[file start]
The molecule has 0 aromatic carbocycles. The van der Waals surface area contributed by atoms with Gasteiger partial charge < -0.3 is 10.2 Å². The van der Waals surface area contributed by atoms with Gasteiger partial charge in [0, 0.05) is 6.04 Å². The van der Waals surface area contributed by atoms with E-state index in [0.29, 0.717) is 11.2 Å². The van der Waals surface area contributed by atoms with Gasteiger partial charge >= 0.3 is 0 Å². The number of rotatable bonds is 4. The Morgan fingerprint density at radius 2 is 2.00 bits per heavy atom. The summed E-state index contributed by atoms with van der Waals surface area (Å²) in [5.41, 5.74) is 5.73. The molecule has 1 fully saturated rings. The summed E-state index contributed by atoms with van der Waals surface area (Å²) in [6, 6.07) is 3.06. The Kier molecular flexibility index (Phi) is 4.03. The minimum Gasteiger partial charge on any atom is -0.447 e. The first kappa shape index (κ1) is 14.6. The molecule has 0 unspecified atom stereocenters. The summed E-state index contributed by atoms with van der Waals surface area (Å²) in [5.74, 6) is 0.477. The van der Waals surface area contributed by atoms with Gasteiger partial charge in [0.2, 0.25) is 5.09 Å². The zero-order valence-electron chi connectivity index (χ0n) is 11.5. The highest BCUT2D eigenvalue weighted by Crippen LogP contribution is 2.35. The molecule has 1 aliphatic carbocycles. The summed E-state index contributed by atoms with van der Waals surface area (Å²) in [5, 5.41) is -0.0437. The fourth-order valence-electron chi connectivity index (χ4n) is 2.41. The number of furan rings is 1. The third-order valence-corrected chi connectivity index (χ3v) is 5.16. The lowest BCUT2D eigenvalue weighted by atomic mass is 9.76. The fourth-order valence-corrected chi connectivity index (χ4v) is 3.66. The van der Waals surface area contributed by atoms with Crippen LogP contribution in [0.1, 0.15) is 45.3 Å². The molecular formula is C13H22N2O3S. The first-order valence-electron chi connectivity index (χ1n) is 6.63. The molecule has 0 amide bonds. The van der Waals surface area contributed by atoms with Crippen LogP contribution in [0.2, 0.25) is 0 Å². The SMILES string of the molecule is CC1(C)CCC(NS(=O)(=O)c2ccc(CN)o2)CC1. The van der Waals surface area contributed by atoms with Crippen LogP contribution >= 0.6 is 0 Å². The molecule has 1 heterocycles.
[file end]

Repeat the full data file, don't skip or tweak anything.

The molecule has 0 aromatic carbocycles. The van der Waals surface area contributed by atoms with Gasteiger partial charge < -0.3 is 10.2 Å². The van der Waals surface area contributed by atoms with Gasteiger partial charge in [0, 0.05) is 6.04 Å². The van der Waals surface area contributed by atoms with E-state index in [0.29, 0.717) is 11.2 Å². The van der Waals surface area contributed by atoms with Gasteiger partial charge >= 0.3 is 0 Å². The number of rotatable bonds is 4. The Morgan fingerprint density at radius 2 is 2.00 bits per heavy atom. The summed E-state index contributed by atoms with van der Waals surface area (Å²) in [5.41, 5.74) is 5.73. The molecule has 1 fully saturated rings. The summed E-state index contributed by atoms with van der Waals surface area (Å²) in [6, 6.07) is 3.06. The Kier molecular flexibility index (Phi) is 4.03. The minimum Gasteiger partial charge on any atom is -0.447 e. The first kappa shape index (κ1) is 14.6. The molecule has 0 unspecified atom stereocenters. The summed E-state index contributed by atoms with van der Waals surface area (Å²) in [5.74, 6) is 0.477. The van der Waals surface area contributed by atoms with Gasteiger partial charge in [0.2, 0.25) is 5.09 Å². The zero-order valence-electron chi connectivity index (χ0n) is 11.5. The highest BCUT2D eigenvalue weighted by Crippen LogP contribution is 2.35. The molecule has 1 aliphatic carbocycles. The summed E-state index contributed by atoms with van der Waals surface area (Å²) in [5, 5.41) is -0.0437. The fourth-order valence-electron chi connectivity index (χ4n) is 2.41. The number of furan rings is 1. The third-order valence-corrected chi connectivity index (χ3v) is 5.16. The lowest BCUT2D eigenvalue weighted by atomic mass is 9.76. The fourth-order valence-corrected chi connectivity index (χ4v) is 3.66. The van der Waals surface area contributed by atoms with Crippen LogP contribution in [0.1, 0.15) is 45.3 Å². The molecular formula is C13H22N2O3S. The first-order valence-electron chi connectivity index (χ1n) is 6.63. The molecule has 0 amide bonds. The van der Waals surface area contributed by atoms with Crippen LogP contribution in [0.2, 0.25) is 0 Å². The SMILES string of the molecule is CC1(C)CCC(NS(=O)(=O)c2ccc(CN)o2)CC1. The van der Waals surface area contributed by atoms with Crippen LogP contribution >= 0.6 is 0 Å². The molecule has 1 heterocycles.